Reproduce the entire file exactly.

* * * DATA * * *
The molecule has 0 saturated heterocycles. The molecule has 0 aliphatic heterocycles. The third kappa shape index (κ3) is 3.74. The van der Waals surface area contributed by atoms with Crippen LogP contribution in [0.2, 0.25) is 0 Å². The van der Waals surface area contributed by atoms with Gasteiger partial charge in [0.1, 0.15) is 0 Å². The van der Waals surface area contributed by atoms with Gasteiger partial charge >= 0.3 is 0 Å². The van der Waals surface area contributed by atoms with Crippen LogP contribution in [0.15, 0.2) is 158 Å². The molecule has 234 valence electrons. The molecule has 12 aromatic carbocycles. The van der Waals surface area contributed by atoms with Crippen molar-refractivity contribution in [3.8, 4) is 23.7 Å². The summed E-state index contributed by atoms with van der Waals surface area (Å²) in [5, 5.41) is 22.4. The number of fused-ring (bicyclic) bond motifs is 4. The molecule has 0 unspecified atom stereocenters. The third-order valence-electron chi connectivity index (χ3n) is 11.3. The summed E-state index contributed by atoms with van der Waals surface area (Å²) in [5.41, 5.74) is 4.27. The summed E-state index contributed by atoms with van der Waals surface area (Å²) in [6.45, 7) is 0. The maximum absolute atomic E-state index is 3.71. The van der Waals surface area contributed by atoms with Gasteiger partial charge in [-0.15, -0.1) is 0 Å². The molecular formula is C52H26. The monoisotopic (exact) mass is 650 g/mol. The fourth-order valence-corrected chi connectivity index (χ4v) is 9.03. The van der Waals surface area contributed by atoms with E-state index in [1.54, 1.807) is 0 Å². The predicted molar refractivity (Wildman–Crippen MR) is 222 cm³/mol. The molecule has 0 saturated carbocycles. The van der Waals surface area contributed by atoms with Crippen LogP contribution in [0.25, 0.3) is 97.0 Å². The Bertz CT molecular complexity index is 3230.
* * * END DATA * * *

The molecule has 0 saturated heterocycles. The molecule has 0 aliphatic heterocycles. The third kappa shape index (κ3) is 3.74. The van der Waals surface area contributed by atoms with Crippen LogP contribution in [0.2, 0.25) is 0 Å². The van der Waals surface area contributed by atoms with Gasteiger partial charge in [0.1, 0.15) is 0 Å². The van der Waals surface area contributed by atoms with Gasteiger partial charge >= 0.3 is 0 Å². The van der Waals surface area contributed by atoms with Crippen LogP contribution in [0.15, 0.2) is 158 Å². The molecule has 234 valence electrons. The molecule has 12 aromatic carbocycles. The van der Waals surface area contributed by atoms with Crippen molar-refractivity contribution in [3.8, 4) is 23.7 Å². The summed E-state index contributed by atoms with van der Waals surface area (Å²) in [5, 5.41) is 22.4. The number of fused-ring (bicyclic) bond motifs is 4. The molecule has 0 unspecified atom stereocenters. The third-order valence-electron chi connectivity index (χ3n) is 11.3. The summed E-state index contributed by atoms with van der Waals surface area (Å²) in [5.41, 5.74) is 4.27. The summed E-state index contributed by atoms with van der Waals surface area (Å²) in [6.45, 7) is 0. The maximum absolute atomic E-state index is 3.71. The van der Waals surface area contributed by atoms with Gasteiger partial charge in [-0.15, -0.1) is 0 Å². The molecular formula is C52H26. The monoisotopic (exact) mass is 650 g/mol. The fourth-order valence-corrected chi connectivity index (χ4v) is 9.03. The van der Waals surface area contributed by atoms with E-state index in [1.54, 1.807) is 0 Å². The predicted molar refractivity (Wildman–Crippen MR) is 222 cm³/mol. The molecule has 0 saturated carbocycles. The van der Waals surface area contributed by atoms with Crippen LogP contribution in [0.25, 0.3) is 97.0 Å². The Bertz CT molecular complexity index is 3230.